LeMoyne-Owen president calls affirmative action ruling ‘disheartening’
MEMPHIS, Tenn. (WMC) - A decades-long policy allowing colleges to use race as a determining factor in college admissions has been struck down.
The affirmative action programs at the University of North Carolina and Harvard were struck down Thursday.
The Supreme Court ruled both programs violated the Equal Protection Clause of the Constitution.
Many colleges are calling Thursday’s decision a major blow to efforts to diversify their college campuses.
In the 1960s and 1970s, several colleges developed affirmative action plans to address the fact that many predominantly white schools struggled to attract people from historically disadvantaged and underrepresented communities.
The interim president of LeMoyne-Owen College, a historically Black college, calls Thursday’s ruling disheartening but adds it may actually be beneficial for his campus.
“The decision that the high court rendered yesterday probably set educational access back easily 60 years,” said Christopher Davis, “but what I anticipate... I anticipate we will see an increase in applicants in light of the decision, because let’s face it, particularly those of us that were raised in the South, there is some grandmother or some grandfather at home right now saying to some child, ‘Don’t you want to be anywhere where you are not wanted or welcome?”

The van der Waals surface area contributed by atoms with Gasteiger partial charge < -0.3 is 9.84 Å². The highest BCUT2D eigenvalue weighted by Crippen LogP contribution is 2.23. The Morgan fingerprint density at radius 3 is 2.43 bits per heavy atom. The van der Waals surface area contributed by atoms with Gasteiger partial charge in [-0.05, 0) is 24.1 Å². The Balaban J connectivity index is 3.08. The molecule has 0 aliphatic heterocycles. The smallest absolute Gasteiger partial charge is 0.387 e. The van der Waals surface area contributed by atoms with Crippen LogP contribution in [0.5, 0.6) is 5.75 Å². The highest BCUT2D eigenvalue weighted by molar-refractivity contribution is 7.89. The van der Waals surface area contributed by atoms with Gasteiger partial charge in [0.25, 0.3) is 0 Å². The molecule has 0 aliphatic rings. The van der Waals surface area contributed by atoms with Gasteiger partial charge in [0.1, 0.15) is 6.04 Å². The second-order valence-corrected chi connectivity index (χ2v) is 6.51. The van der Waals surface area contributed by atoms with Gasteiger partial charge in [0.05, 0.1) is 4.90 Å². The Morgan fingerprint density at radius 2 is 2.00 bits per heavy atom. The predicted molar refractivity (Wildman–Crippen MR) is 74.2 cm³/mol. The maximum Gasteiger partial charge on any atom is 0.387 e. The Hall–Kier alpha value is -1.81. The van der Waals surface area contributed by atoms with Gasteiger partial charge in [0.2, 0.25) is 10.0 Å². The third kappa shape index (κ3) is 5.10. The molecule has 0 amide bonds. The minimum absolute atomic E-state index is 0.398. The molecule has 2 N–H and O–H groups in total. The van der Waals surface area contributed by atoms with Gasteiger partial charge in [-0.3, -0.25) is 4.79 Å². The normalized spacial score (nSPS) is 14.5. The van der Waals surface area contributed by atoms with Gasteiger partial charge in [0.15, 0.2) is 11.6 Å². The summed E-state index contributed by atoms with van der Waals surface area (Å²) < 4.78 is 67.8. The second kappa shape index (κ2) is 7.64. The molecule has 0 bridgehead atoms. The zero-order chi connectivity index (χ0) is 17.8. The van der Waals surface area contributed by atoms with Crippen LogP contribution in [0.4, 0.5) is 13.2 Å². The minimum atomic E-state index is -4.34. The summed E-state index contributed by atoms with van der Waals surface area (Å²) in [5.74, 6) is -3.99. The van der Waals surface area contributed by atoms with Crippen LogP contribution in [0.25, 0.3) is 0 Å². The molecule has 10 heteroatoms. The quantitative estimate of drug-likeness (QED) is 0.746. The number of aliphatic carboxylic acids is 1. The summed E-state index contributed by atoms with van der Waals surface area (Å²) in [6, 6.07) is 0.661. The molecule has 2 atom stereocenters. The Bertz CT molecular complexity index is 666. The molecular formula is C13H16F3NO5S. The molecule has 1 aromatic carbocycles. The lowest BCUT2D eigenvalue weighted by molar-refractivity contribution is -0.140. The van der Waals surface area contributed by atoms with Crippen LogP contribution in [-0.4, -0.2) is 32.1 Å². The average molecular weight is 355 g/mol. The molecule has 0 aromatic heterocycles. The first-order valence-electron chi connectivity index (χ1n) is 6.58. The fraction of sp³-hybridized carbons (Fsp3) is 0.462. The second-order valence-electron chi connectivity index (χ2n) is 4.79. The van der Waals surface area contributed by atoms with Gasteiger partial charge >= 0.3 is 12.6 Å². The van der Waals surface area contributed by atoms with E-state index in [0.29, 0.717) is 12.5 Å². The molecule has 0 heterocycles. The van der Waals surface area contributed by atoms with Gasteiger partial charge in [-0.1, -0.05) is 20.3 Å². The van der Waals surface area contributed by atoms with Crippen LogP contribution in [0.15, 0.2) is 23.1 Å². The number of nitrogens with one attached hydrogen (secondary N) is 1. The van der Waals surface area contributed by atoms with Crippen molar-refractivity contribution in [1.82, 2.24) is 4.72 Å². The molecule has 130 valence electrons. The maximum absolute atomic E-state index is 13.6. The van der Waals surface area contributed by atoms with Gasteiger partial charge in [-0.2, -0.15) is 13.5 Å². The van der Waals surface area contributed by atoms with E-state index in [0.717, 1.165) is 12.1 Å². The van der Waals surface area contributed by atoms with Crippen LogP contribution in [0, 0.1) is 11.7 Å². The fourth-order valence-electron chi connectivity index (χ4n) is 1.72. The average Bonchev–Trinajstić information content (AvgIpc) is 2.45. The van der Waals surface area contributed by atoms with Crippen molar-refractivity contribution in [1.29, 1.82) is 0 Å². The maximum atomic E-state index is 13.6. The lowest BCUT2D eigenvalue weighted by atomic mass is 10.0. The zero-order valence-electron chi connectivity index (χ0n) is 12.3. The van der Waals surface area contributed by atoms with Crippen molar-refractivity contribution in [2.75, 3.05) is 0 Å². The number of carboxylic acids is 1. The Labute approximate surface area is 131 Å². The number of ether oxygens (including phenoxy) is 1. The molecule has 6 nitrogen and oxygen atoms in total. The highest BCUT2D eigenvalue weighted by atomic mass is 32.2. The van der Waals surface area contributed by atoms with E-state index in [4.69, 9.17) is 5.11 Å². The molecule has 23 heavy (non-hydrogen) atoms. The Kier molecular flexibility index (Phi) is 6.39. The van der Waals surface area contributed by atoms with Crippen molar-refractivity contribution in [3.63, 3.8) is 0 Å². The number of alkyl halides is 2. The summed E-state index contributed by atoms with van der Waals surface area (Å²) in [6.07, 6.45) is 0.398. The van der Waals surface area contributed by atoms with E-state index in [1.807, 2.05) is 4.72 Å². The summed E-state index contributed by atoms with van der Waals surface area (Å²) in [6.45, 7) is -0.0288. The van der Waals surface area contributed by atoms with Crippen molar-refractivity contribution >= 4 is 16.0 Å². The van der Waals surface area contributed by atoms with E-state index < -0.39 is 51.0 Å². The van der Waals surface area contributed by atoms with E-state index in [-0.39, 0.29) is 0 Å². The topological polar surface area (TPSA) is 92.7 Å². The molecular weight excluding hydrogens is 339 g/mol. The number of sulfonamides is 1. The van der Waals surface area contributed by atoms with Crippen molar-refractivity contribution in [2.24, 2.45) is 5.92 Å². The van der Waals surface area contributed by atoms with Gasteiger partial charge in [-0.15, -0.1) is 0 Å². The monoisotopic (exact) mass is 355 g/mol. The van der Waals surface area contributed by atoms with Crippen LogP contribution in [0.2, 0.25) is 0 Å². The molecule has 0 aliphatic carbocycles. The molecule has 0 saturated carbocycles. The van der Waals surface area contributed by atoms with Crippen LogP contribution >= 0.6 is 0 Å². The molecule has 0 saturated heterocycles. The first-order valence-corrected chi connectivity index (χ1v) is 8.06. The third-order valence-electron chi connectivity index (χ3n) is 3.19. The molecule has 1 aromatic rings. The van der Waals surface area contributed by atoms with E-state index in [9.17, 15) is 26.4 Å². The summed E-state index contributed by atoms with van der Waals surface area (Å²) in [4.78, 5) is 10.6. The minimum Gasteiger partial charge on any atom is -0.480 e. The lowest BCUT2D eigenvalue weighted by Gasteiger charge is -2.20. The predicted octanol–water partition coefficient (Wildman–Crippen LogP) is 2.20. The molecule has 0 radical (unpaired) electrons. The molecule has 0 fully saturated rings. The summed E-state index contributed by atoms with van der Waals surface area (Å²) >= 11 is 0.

The National Civil Rights Museum released a statement on Thursday’s ruling, saying “The decision creates serious challenges to bring racial equity to the nation’s institutions of higher education and undermines the decades of work that has been done to address systemic racism in our schools.”
Rhodes College also issued the following statement:
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